First hand carve and a lot of mistakes were made including the infamous splinter between fingernail but I really enjoyed hand carving it.  Something really special about shaping it by hand.  Anyway, I'll post some pics soon as I get that far.    

Thank you guys for the help.  Really great source of information 

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I do have another question regarding putting an angle on the top face.  When I carved it seems pretty full all the way through and I've heard that having a little angle to the neck helps playability.  This may be just subjective but I wanted to get your guys opinion on the matter.  Do you guys have a preference in angle of the body to the neck even if the bridge doesn't need the angle?  Here's an illustration of the two ideas.

image.thumb.png.970fb114531e6fcbcfe30c74393b6d1c.png  So basically you would just plain down the top piece to a very slight angle.  thanks guys.  

Edited by ZekeB

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Dunno about playability, but I personally wouldn't add neck angle unless the height of the bridge demanded it.

What you're showing in the drawings is what I'd call 'pseudo' neck angle, where you're tapering the back of the guitar upwards to meet a heel with reduced thickness. The front of the guitar and the neck are on the same plane.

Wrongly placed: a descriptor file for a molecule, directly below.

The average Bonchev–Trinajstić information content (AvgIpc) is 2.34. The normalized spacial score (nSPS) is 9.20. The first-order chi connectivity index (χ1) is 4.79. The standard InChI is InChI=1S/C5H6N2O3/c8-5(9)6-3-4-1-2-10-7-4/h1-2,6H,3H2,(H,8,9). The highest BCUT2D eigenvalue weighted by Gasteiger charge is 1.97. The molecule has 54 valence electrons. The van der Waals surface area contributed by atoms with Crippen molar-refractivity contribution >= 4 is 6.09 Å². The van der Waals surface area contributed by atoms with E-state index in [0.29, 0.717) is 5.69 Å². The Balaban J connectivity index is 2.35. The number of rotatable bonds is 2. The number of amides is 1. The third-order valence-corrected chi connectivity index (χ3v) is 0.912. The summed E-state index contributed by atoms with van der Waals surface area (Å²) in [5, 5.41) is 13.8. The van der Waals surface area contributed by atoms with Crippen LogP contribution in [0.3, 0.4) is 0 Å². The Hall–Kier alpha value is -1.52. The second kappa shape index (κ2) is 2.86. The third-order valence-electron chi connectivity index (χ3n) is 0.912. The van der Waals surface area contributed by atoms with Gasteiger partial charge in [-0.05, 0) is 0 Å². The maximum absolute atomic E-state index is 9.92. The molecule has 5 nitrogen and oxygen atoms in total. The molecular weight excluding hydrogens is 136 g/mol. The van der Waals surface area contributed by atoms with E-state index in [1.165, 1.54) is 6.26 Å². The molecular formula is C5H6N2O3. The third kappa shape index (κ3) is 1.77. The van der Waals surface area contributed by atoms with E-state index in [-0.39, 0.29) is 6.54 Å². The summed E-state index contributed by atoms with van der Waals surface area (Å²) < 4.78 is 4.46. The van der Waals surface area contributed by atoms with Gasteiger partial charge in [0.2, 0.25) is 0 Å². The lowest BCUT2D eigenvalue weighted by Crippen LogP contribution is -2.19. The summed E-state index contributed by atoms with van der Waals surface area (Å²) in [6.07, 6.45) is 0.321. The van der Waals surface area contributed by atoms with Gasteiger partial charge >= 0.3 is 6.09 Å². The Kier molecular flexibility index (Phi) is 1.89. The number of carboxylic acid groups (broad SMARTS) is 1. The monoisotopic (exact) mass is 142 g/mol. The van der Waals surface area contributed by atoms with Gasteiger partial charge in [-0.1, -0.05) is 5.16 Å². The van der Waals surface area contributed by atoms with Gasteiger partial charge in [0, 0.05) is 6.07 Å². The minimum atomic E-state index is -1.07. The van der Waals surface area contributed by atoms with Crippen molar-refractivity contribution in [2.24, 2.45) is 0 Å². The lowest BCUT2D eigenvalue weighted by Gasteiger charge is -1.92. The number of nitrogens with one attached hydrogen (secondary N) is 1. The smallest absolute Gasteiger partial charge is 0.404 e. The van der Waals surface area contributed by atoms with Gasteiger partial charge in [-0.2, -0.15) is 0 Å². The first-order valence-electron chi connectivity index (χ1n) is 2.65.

It could be achived either way - by tapering the front of the body.and cutting the neck pocket to the same angle, or by leaving the front/neck pocket flat and tapering the back. If looks are important, consider how your maple cap and body will look in profile when undertaking either variant.

If you were to introduce true neck angle the neck would be angled backwards relative to the plane of the front of the guitar. Judging by your choice of bridge in the mockups, I'd suggest in this case a true neck angle isn't required.

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I'm going to go with your advice.  The model feels really good.  I don't see any reason to make things more complicated.  Thanks for the input

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So I've got the wood.  Really is beautiful.  Got it from NorthRidgehardwoods.  I'll definitely use them again.  Something I had not thought of was routing the control channels before gluing the cap on.  This is my first build and after seeing how nice the wood is really makes me think twice about the plan.  Its not your typical Lowe's lumber.  Anyways, here we go.